There is good news for tobacco smokers all around the world! They can now kick this habit out of their lives through a compound called Cannabidiol (CBD) that is extracted from the cannabis plant.
A study published in the journal Addiction is the first to investigate and research the psychosomatic influence of cannabidiol on the withdrawal of nicotine. According to the preliminary research, this compound, unlike other compounds of the cannabis plant, refrain from producing a psychoactive “high.”
The study took place in a placebo-controlled environment of 30 cigarette smokers and showed evidence of reversed attentional bias in smokers to cigarette cues.
Initially, the research started with a test that gauged the participants’ typical cigarette routine. Thereafter, two more tests were conducted on them after they abstained from overnight nicotine consumption for roughly 9-13 hours.
Results revealed that the participants who got a CBD had no rise in the attentional bias. On the other hand, those who showed a placebo had an increased bias towards all cigarette-related images. In the same context, the attentional bias was far less in the participants who abstained overnight.
Chandni Hindocha, a Ph.D. student and the author of the study at the University College London explained, “Cannabis, and the brain system which it acts upon, the endocannabinoid system, is highly associated with tobacco use, but I wanted to investigate if a component of cannabis, cannabidiol, a non-intoxicating cannabinoid could be used in a positive way, to treat withdrawal.”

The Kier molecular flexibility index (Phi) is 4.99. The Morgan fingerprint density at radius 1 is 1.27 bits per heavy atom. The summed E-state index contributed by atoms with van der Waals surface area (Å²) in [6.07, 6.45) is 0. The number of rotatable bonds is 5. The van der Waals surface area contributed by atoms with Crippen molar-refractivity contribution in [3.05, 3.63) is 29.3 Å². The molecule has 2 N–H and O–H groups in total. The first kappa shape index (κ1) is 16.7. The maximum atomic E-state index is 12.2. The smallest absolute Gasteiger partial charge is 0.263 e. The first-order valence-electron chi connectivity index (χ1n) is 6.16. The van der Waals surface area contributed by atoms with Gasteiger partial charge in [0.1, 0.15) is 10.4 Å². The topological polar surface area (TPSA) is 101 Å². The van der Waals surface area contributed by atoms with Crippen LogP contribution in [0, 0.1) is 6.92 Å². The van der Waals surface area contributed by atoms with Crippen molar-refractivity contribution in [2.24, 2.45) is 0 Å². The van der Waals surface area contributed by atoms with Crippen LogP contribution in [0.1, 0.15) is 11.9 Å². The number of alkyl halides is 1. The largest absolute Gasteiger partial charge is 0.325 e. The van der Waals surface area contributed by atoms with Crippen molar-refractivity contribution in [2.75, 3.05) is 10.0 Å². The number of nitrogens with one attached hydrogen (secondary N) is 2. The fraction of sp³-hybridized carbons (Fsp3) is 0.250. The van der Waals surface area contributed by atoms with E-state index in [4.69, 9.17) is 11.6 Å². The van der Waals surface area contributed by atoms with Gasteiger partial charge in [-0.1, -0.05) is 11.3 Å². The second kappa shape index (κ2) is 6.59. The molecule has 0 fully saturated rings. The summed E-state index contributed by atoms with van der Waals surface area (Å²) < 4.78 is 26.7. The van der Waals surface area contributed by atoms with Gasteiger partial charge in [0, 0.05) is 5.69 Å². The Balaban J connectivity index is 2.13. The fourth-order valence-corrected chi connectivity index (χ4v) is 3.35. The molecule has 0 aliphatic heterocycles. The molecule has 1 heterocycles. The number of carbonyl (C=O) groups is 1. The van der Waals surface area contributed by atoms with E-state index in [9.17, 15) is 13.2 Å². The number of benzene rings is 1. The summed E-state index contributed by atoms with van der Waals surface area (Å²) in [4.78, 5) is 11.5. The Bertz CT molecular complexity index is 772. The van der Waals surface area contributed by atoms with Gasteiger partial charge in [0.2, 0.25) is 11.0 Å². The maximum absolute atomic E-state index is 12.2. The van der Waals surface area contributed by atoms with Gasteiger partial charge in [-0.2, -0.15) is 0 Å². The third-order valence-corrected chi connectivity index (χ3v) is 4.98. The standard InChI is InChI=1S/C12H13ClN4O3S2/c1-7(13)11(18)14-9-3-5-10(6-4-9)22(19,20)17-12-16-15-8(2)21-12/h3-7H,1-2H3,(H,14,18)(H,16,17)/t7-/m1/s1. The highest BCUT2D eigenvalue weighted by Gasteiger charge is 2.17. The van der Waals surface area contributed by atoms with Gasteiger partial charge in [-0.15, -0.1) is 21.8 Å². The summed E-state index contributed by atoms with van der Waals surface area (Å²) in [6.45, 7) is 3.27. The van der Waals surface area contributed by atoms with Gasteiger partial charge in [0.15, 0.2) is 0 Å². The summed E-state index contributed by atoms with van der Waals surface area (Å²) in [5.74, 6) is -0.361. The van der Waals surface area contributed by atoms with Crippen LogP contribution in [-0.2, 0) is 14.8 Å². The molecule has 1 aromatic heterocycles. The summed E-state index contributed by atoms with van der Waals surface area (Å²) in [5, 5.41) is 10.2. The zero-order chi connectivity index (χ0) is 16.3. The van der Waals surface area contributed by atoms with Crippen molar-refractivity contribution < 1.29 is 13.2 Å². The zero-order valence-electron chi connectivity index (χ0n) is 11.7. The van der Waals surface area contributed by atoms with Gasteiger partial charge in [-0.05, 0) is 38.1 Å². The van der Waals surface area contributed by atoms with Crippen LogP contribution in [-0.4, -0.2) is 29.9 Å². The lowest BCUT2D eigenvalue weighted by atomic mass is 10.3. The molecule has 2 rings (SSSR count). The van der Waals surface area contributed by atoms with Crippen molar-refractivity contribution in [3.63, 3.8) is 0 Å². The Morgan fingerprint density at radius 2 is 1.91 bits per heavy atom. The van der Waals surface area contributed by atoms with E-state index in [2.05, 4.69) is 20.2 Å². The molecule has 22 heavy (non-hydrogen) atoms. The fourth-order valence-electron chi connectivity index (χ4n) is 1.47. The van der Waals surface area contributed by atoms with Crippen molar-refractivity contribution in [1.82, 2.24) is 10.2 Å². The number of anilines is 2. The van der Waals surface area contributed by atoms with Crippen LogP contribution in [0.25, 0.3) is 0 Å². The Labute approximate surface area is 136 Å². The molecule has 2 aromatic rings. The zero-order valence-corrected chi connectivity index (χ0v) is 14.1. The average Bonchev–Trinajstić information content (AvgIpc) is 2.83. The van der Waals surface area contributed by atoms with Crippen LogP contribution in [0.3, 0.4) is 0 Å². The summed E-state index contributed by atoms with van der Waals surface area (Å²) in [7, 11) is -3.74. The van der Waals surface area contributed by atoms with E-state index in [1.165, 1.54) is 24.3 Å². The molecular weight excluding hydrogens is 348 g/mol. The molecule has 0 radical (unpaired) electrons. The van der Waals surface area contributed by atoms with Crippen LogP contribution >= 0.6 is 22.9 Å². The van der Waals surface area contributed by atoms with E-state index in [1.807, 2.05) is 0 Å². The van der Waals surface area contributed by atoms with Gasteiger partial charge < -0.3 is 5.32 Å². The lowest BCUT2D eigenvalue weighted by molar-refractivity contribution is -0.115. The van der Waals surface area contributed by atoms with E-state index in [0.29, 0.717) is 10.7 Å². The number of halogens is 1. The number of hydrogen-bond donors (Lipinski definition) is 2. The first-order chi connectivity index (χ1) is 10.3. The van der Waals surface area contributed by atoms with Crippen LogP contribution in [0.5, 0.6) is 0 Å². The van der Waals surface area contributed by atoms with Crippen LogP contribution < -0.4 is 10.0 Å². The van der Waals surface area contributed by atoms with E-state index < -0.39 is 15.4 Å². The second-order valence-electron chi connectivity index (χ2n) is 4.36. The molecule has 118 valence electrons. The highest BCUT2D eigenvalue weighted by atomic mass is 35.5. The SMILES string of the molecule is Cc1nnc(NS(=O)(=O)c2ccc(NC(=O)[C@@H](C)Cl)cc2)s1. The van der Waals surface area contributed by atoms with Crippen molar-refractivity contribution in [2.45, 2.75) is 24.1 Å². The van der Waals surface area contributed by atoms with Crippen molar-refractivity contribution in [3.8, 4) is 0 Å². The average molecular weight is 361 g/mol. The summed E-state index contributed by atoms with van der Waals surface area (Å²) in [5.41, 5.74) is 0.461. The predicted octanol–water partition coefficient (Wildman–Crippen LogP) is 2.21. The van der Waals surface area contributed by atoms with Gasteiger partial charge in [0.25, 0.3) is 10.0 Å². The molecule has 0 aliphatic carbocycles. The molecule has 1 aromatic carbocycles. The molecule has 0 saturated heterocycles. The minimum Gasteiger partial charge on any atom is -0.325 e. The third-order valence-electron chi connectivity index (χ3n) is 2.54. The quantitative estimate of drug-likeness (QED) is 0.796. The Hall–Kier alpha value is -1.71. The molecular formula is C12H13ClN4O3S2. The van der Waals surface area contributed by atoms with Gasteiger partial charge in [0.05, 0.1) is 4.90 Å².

“The second reason was that there was another study in 2013 that showed that a week of CBD inhaler vs placebo reduced cigarette smoking in the following week by 40%.”
That said, this research, like all studies, has its fair share of limitations. One such drawback is that there is no clarity of the efficacy of CBD in assisting addicts to quit the usage of tobacco.
“Many questions still need to be addressed such as what is the efficacy of CBD in comparison to leading smoking cessation drugs? Can CBD be used as an adjunct to smoking cessation drugs? What dose of CBD is actually required for the desired effect on craving and withdrawal? Is there another mechanism by which CBD acts?” said Hindocha, expressing the need to address the questions arising from the study.
A similar study released in Scientific Reports went on to investigate the effects of CBD on reducing the impulsiveness and enhancing the memory of the participants. However, the researchers could not zero-in on credible evidence that CBD had on improved cognition in nicotine addicts who abstained overnight.
“Cannabidiol can reduce some aspects of nicotine withdrawal in dependent cigarette smokers, which include the attentional bias to and liking of drug cues, but did not affect craving withdrawal, cognition or impulsivity associated with withdrawal. This is likely because we gave people a single dose of the drug,” Hindocha added
It is clear that CBD can now be considered the face of the nutraceutical market, even though the author of this study discourages people from treating themselves with CBD just yet.